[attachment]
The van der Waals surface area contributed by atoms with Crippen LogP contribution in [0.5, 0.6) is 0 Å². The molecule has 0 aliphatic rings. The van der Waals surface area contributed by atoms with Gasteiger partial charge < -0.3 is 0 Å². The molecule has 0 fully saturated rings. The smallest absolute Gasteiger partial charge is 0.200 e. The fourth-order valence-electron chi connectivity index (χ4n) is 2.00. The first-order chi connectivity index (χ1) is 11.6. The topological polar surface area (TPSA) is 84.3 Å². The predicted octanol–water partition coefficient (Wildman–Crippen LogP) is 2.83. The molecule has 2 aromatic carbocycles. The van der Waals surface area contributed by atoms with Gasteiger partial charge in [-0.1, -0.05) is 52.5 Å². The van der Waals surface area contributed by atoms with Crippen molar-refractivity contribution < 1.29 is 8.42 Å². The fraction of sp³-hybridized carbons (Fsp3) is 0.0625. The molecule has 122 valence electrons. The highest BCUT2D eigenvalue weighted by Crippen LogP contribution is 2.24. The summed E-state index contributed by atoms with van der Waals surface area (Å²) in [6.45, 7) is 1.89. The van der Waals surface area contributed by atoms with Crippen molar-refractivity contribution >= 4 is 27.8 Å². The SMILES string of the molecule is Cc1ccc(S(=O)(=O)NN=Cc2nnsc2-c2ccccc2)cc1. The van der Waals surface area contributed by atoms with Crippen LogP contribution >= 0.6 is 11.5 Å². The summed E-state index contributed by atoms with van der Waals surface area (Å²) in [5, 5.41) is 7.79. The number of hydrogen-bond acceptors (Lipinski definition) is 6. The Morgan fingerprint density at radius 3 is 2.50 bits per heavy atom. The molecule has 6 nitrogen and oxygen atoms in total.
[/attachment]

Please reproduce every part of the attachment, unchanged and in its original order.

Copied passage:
The van der Waals surface area contributed by atoms with Crippen LogP contribution in [0.5, 0.6) is 0 Å². The molecule has 0 aliphatic rings. The van der Waals surface area contributed by atoms with Gasteiger partial charge < -0.3 is 0 Å². The molecule has 0 fully saturated rings. The smallest absolute Gasteiger partial charge is 0.200 e. The fourth-order valence-electron chi connectivity index (χ4n) is 2.00. The first-order chi connectivity index (χ1) is 11.6. The topological polar surface area (TPSA) is 84.3 Å². The predicted octanol–water partition coefficient (Wildman–Crippen LogP) is 2.83. The molecule has 2 aromatic carbocycles. The van der Waals surface area contributed by atoms with Gasteiger partial charge in [-0.1, -0.05) is 52.5 Å². The van der Waals surface area contributed by atoms with Crippen molar-refractivity contribution < 1.29 is 8.42 Å². The fraction of sp³-hybridized carbons (Fsp3) is 0.0625. The molecule has 122 valence electrons. The highest BCUT2D eigenvalue weighted by Crippen LogP contribution is 2.24. The summed E-state index contributed by atoms with van der Waals surface area (Å²) in [6.45, 7) is 1.89. The van der Waals surface area contributed by atoms with Crippen molar-refractivity contribution >= 4 is 27.8 Å². The SMILES string of the molecule is Cc1ccc(S(=O)(=O)NN=Cc2nnsc2-c2ccccc2)cc1. The van der Waals surface area contributed by atoms with Crippen LogP contribution >= 0.6 is 11.5 Å². The summed E-state index contributed by atoms with van der Waals surface area (Å²) in [5, 5.41) is 7.79. The number of hydrogen-bond acceptors (Lipinski definition) is 6. The Morgan fingerprint density at radius 3 is 2.50 bits per heavy atom. The molecule has 6 nitrogen and oxygen atoms in total.